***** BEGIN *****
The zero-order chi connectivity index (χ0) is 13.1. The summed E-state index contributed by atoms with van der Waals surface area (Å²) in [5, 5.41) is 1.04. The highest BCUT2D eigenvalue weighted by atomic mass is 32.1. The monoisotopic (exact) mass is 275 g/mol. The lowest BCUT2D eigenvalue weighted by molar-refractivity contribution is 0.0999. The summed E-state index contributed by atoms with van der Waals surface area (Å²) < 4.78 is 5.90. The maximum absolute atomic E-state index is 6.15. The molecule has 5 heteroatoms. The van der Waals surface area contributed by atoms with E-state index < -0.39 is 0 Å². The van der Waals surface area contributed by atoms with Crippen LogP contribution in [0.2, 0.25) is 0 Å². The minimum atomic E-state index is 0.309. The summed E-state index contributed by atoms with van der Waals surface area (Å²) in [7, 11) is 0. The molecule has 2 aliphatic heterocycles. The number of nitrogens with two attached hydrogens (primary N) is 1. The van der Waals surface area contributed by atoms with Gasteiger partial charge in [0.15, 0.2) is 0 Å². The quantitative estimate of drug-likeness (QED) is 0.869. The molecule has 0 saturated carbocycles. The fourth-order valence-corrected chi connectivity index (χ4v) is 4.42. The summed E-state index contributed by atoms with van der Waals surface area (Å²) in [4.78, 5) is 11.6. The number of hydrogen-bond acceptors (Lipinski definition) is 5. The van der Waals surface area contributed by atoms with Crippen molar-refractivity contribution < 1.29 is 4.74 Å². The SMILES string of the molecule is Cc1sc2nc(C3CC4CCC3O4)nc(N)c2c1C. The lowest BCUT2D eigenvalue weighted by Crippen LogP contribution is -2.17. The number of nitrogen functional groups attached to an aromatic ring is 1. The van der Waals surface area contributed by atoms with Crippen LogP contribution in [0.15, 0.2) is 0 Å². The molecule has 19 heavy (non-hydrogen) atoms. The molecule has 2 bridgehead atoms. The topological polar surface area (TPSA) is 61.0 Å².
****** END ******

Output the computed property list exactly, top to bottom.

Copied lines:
The zero-order chi connectivity index (χ0) is 13.1. The summed E-state index contributed by atoms with van der Waals surface area (Å²) in [5, 5.41) is 1.04. The highest BCUT2D eigenvalue weighted by atomic mass is 32.1. The monoisotopic (exact) mass is 275 g/mol. The lowest BCUT2D eigenvalue weighted by molar-refractivity contribution is 0.0999. The summed E-state index contributed by atoms with van der Waals surface area (Å²) < 4.78 is 5.90. The maximum absolute atomic E-state index is 6.15. The molecule has 5 heteroatoms. The van der Waals surface area contributed by atoms with E-state index < -0.39 is 0 Å². The van der Waals surface area contributed by atoms with Crippen LogP contribution in [0.2, 0.25) is 0 Å². The minimum atomic E-state index is 0.309. The summed E-state index contributed by atoms with van der Waals surface area (Å²) in [7, 11) is 0. The molecule has 2 aliphatic heterocycles. The number of nitrogens with two attached hydrogens (primary N) is 1. The van der Waals surface area contributed by atoms with Gasteiger partial charge in [0.15, 0.2) is 0 Å². The quantitative estimate of drug-likeness (QED) is 0.869. The molecule has 0 saturated carbocycles. The fourth-order valence-corrected chi connectivity index (χ4v) is 4.42. The summed E-state index contributed by atoms with van der Waals surface area (Å²) in [4.78, 5) is 11.6. The number of hydrogen-bond acceptors (Lipinski definition) is 5. The van der Waals surface area contributed by atoms with Crippen molar-refractivity contribution < 1.29 is 4.74 Å². The SMILES string of the molecule is Cc1sc2nc(C3CC4CCC3O4)nc(N)c2c1C. The lowest BCUT2D eigenvalue weighted by Crippen LogP contribution is -2.17. The number of nitrogen functional groups attached to an aromatic ring is 1. The van der Waals surface area contributed by atoms with Crippen LogP contribution in [0.15, 0.2) is 0 Å². The molecule has 19 heavy (non-hydrogen) atoms. The molecule has 2 bridgehead atoms. The topological polar surface area (TPSA) is 61.0 Å².